When kCura acquired Content Analyst in 2016, I was concerned that left only two analytic engines with significant market share. I should have realized that others would see opportunity and rush to fill the void. Agnes Intelligence was founded in 2018 from John Snyder’s NY trial litigation firm. It is not surprising that the user interface and functionality focus on trial prep and triaging opposing productions. The Agnes Intelligence website suffers from the typical lack of specificity in explaining the 5W1H’s of their offerings. I am going to start doing these for every brief that needs them. Here is my take:

  • What is the product?
    • IBM Watson based analytic engine that presents a hierarchical clusters in a table of contents style navigation interface. Platform includes automated audio transcription and continuous active learning review mode.
  • Who are the targeted buyers?
    • Primarily law firms and ALSPs struggling with large discovery productions.
  • Where can the platform be implemented or purchased from?
    • On premise, cloud (SaaS) or as an IaaS purchase with their partner Reynen Court.
  • When should product be used in the EDRM lifecycle?
    • Although Agnes seems to be focused on postproduction trial prep, it supports high speed ECA scenarios to support resolution decisions and minimize the cost and time required to reach fight/settlement resolutions.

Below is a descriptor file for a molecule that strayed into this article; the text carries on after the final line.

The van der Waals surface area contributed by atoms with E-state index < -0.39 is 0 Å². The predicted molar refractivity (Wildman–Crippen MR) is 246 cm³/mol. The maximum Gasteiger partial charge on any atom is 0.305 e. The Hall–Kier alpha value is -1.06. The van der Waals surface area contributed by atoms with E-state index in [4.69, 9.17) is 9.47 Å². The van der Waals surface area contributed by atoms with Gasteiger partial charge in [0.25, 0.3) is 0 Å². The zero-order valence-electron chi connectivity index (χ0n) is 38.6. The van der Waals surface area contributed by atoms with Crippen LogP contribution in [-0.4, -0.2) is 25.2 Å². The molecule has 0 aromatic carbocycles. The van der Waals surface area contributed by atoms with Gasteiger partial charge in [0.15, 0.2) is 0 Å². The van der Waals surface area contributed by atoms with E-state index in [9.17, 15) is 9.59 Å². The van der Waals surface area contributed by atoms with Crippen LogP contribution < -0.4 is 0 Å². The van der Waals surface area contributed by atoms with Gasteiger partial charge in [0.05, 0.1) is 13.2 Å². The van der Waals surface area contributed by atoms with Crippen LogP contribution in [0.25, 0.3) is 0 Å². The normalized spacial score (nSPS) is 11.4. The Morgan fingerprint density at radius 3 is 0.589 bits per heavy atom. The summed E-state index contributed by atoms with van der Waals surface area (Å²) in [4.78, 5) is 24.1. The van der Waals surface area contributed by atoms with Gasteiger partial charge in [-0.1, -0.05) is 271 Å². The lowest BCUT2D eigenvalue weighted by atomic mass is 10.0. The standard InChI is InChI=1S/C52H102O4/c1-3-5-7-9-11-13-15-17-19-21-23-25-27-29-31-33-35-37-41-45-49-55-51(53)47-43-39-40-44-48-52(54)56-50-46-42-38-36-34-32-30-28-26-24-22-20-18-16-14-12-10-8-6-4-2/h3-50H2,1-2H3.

• Why chose Agnes over others?
    • This is always subjective, but their best differentiators seem to be the intuitive ToC style concept navigation, logical cluster labeling and simplistic Hot/Warm/Cold continuous active learning. Complex coding layouts and concept wheels can intimidate non-technical users.
  • How can I buy this?
    • Smaller startups always seem to have more flexibility in their consumption models. Agnes is currently available in a volume-based subscription.


That gives you the basics and some screenshots. I do not see Agnes as a Relativity replacement yet. It seems to be much better suited for triaging large collections/productions to identify key evidence. I can see usage cases around relevance scoping, investigations and even development of enterprise categorization rules. Their ability to manage diverse data sources like news, social media and audio/video needs to be called out as our remote working custodians increasingly use Teams and other social networking systems internally and externally. So I am happy to add another option for clients with challenging data source compositions and very large discovery profiles.

Greg Buckles wants your feedback, questions or project inquiries at Greg@eDJGroupInc.com. Contact him directly for a free 15 minute ‘Good Karma’ call. He solves problems and creates eDiscovery solutions for enterprise and law firm clients.

Greg’s blog perspectives are personal opinions and should not be interpreted as a professional judgment or advice. Greg is no longer a journalist and all perspectives are based on best public information. Blog content is neither approved nor reviewed by any providers prior to being posted. Do you want to share your own perspective? Greg is looking for practical, professional informative perspectives free of marketing fluff, hidden agendas or personal/product bias. Outside blogs will clearly indicate the author, company and any relevant affiliations. 

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